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Moods & Foods: Eating Your Way to Happiness

Whether you are suffering from the mid-winter blues, or some of the blues that can accompany pregnancy and post-partum life, food may be able to provide some relief! Check out the 8 nutrients that can help give your mood a natural boost. 

Moods & Foods: Eating Your Way to Happiness While Pregnant & Nursing

When possible, opt for the whole food sources of these nutrients, but know that the fortified or enriched options provide a good nutrient source too!

Vitamin D:
Among its other important functions in the body studies indicate that a Vitamin D deficiency may increase the likelihood of depression, due to Vitamin D receptors being found in the brain.

Sources include salmon, tuna, milk, orange juice (fortified), yogurt (fortified), cereal (fortified), eggs, and mushrooms. And, of course, sunshine!

Find out more about how you can get enough of this vitamin in momme meals post, "Avoid "Fall"ing Back on Your Vitamin D Needs."

Studies have shown that there may be an association between low selenium intake and low moods. While it is difficult to get too much selenium through foods, it is possible to take in toxic amounts with supplements, so choose selenium-rich foods to meet your daily needs

Sources include Brazil nuts, tuna, halibut, shrimp, turkey, chicken breast, beans, legumes, healthy dairy (including eggs), and whole grains

Omega – 3:
Omega-3 fatty acids have tremendous health properties and are important for everyone to include in their diets, but especially pregnant and nursing women. Deficiency in this important fat also carries an association with depression.

Sources include fatty fish (e.g. salmon), ground flaxseed, hemp seeds, chia seeds, walnuts, and dark green leafy vegetables (e.g. kale, chard, collards, etc.)

B Vitamins (Folate and B12):
Both of these B vitamins play very important roles during pregnancy. Studies have shown that deficiencies in these vitamins can lead to poor moods.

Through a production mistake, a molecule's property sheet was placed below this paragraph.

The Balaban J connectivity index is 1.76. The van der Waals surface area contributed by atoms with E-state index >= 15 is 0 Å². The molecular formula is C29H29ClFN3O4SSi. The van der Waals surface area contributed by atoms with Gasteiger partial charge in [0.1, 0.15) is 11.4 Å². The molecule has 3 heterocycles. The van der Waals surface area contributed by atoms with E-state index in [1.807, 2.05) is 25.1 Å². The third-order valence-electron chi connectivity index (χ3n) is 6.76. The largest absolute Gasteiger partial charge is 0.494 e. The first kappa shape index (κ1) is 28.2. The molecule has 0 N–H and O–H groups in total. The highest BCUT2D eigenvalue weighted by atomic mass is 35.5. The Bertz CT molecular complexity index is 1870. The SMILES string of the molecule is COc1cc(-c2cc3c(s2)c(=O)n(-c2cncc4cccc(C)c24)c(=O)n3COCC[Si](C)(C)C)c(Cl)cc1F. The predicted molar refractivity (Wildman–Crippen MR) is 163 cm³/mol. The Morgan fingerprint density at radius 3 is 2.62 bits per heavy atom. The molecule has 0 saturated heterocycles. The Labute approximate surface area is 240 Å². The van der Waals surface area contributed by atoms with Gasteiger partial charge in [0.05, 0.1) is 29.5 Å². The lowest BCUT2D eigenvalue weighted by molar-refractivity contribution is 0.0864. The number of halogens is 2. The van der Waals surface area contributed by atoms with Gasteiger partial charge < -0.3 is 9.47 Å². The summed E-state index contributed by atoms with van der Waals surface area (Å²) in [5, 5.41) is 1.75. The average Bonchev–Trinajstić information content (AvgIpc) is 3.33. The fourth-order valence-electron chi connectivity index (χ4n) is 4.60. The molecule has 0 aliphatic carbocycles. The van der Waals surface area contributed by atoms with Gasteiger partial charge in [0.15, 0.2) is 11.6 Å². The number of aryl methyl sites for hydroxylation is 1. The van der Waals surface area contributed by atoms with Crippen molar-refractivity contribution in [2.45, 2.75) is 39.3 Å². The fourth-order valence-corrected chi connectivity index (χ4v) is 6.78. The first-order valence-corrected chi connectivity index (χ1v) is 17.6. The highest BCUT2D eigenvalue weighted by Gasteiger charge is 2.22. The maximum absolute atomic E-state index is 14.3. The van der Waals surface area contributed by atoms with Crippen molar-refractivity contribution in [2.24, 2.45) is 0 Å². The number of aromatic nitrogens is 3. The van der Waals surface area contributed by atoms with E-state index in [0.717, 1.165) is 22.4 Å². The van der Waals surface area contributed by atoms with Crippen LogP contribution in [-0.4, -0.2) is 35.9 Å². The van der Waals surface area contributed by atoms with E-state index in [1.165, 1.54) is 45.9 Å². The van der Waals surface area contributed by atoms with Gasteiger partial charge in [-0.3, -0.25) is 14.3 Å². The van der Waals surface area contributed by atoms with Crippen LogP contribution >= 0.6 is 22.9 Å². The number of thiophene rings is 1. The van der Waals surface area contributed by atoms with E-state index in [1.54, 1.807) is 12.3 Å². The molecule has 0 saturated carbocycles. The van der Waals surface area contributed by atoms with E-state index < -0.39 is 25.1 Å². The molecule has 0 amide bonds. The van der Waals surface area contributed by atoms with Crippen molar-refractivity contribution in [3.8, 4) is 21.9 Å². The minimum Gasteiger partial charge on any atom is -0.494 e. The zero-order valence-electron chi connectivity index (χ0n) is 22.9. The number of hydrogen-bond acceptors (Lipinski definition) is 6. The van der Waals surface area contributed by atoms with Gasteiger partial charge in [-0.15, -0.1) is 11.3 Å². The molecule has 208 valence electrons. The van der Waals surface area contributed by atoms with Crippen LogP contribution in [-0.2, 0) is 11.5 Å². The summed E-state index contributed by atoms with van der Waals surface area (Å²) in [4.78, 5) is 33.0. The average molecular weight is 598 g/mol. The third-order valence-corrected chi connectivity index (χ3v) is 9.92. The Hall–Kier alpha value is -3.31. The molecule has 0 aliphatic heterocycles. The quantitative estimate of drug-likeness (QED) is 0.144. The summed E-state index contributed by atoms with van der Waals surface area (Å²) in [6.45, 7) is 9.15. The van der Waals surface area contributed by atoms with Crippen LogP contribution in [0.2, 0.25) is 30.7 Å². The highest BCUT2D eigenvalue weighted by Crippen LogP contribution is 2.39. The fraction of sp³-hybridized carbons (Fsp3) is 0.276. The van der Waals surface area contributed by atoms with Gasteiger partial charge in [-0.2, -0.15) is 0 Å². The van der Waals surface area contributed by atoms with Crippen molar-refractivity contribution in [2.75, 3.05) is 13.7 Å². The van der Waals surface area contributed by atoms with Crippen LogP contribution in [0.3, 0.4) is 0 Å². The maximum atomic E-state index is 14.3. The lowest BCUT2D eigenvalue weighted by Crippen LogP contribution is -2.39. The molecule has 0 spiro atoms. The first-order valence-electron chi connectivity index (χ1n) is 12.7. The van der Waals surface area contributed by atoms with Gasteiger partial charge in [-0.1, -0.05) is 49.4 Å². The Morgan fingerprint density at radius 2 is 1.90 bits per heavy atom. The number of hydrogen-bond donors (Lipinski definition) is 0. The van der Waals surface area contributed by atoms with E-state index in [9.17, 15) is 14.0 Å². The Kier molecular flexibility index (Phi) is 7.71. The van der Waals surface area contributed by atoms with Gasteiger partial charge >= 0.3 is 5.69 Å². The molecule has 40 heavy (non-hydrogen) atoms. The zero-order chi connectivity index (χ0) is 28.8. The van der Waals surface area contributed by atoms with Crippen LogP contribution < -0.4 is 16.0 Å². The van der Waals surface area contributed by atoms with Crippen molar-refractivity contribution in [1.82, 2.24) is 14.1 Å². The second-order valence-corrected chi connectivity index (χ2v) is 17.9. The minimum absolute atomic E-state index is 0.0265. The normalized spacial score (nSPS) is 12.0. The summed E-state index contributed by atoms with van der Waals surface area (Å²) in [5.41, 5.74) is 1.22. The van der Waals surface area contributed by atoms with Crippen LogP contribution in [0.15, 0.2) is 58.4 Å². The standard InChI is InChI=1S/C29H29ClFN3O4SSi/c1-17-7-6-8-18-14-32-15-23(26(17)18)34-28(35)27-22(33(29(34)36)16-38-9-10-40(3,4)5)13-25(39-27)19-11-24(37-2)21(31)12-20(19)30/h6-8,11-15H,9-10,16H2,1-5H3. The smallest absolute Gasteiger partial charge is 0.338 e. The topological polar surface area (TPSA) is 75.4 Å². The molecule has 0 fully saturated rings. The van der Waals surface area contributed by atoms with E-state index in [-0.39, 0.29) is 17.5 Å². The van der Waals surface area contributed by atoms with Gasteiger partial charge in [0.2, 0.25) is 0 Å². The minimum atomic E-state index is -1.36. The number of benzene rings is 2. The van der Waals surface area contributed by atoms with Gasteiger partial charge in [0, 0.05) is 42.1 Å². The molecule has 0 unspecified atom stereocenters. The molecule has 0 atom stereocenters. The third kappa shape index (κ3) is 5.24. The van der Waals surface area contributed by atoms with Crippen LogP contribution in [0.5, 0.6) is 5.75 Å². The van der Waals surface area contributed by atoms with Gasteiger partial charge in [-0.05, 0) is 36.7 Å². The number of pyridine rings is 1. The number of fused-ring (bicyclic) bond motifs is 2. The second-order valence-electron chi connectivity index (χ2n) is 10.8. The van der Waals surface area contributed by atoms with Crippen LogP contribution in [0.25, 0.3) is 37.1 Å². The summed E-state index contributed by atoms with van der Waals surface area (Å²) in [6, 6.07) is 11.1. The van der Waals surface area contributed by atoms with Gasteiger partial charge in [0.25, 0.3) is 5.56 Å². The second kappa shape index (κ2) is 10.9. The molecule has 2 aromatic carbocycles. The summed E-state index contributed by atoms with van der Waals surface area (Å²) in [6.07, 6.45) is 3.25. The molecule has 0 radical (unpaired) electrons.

Sources include…

Folate: whole grain Total cereal, Wheat Chex cereal, spinach, enriched rice, lentils, enriched spaghetti, broccoli, orange juice, white beans

B12: salmon, rainbow trout, light tuna, beef, wheat Chex cereal

Magnesium is an extremely important mineral for the human body and plays a big role in the biochemistry of the brain. Deficiency in magnesium has been connected with different levels of depression.

Sources include pumpkin seeds, spinach, black and white beans, quinoa, artichoke, halibut, almonds, walnuts, and brown rice

Damaging molecules, called free radicals, are produced in our bodies every day. These free radicals attack healthy cells and cause aging and disease. Antioxidants combat these free radicals and take away their destructive powers. A diet that is low in antioxidants has many negative repercussions, but the brain is at particular risk for free radical damage, which can lead to depression among other conditions. The biggest antioxidants are vitamins C and E, and carotenoids.

Sources include:

Carotenoids (beta carotene, lycopene, lutein) - look for red, yellow, and orange fruits and veggies, such as sweet potato, tomato, squash, red & yellow peppers

Vitamin E - vegetable oils, salad dressings, wheat germ, whole grain products, seeds, nuts, peanut butter

Vitamin C- citrus, strawberries, sweet peppers, tomato, broccoli, potatoes

Carbohydrates are the primary source of energy for your brain. A diet low in carbohydrates often causes fatigue and depression because the brain doesn't have enough energy. Not all carbohydrates are equal, though, and it is therefore important to choose the right ones! Opt for complex carbohydrates for a more controlled energy release, as well as more nutrients, including fiber. Stay clear of the simple carbohydrates that are high in sugar and highly processed.

Sources include whole wheat/grain products (breads, cereals, rice, pasta, quinoa, couscous, bulgur, millet, wheat berries, barley), fruits and veggies, and legumes.

Protein-rich foods are high in the amino acid tyrosine, which may help increase levels of the brain chemicals dopamine and norepinephrine. This boost can help you feel more alert and increase concentration (and who doesn’t need a little bit more of this during pregnancy and post-partum, right?!).

Sources include lean meats (e.g. skinless chicken breast, pork tenderloin, 95% lean beef), fish (e.g. salmon, tuna), beans, peas, and healthy dairy (including eggs).

Learn more about the importance of protein in momme meals post, "Protein for Pregnant & Nursing Moms - What you need to know!"

And don’t forget about physical activity, one of the best ways to boost your mood! Be sure to talk with your doctor, and follow his/her guidelines to ensure you are choosing safe activities for pregnancy and postpartum.

And please remember that it is important to speak with your doctor if your feelings of depression or sadness feel like more than the “blues.”


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